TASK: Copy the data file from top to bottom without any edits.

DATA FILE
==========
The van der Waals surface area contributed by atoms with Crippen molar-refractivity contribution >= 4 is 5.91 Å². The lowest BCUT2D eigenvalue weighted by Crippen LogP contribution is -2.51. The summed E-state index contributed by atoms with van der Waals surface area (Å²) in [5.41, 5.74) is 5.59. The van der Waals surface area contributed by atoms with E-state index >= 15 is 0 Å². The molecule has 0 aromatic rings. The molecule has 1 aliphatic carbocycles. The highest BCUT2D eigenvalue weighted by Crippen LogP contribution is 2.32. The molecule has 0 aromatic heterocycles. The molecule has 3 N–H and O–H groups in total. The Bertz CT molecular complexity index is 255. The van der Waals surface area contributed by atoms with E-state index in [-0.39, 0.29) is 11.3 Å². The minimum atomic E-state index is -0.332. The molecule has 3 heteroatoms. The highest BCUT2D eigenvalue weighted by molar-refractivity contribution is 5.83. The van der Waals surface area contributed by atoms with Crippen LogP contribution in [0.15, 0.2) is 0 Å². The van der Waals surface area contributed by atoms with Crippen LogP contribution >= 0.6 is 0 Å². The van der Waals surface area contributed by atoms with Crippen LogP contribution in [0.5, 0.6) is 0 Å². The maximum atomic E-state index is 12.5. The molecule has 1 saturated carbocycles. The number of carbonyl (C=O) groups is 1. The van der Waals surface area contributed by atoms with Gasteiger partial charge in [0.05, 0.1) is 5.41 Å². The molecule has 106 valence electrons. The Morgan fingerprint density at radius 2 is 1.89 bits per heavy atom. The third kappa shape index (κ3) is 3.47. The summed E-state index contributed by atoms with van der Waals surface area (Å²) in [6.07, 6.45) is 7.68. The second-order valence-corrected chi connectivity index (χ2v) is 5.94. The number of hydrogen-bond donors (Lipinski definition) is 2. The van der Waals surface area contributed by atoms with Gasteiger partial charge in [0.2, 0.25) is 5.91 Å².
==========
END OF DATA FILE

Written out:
The van der Waals surface area contributed by atoms with Crippen molar-refractivity contribution >= 4 is 5.91 Å². The lowest BCUT2D eigenvalue weighted by Crippen LogP contribution is -2.51. The summed E-state index contributed by atoms with van der Waals surface area (Å²) in [5.41, 5.74) is 5.59. The van der Waals surface area contributed by atoms with E-state index >= 15 is 0 Å². The molecule has 0 aromatic rings. The molecule has 1 aliphatic carbocycles. The highest BCUT2D eigenvalue weighted by Crippen LogP contribution is 2.32. The molecule has 0 aromatic heterocycles. The molecule has 3 N–H and O–H groups in total. The Bertz CT molecular complexity index is 255. The van der Waals surface area contributed by atoms with E-state index in [-0.39, 0.29) is 11.3 Å². The minimum atomic E-state index is -0.332. The molecule has 3 heteroatoms. The highest BCUT2D eigenvalue weighted by molar-refractivity contribution is 5.83. The van der Waals surface area contributed by atoms with Crippen LogP contribution in [0.15, 0.2) is 0 Å². The van der Waals surface area contributed by atoms with Crippen LogP contribution >= 0.6 is 0 Å². The van der Waals surface area contributed by atoms with Crippen LogP contribution in [0.5, 0.6) is 0 Å². The maximum atomic E-state index is 12.5. The molecule has 1 saturated carbocycles. The number of carbonyl (C=O) groups is 1. The van der Waals surface area contributed by atoms with Gasteiger partial charge in [0.05, 0.1) is 5.41 Å². The molecule has 106 valence electrons. The Morgan fingerprint density at radius 2 is 1.89 bits per heavy atom. The third kappa shape index (κ3) is 3.47. The summed E-state index contributed by atoms with van der Waals surface area (Å²) in [6.07, 6.45) is 7.68. The second-order valence-corrected chi connectivity index (χ2v) is 5.94. The number of hydrogen-bond donors (Lipinski definition) is 2. The van der Waals surface area contributed by atoms with Gasteiger partial charge in [0.2, 0.25) is 5.91 Å².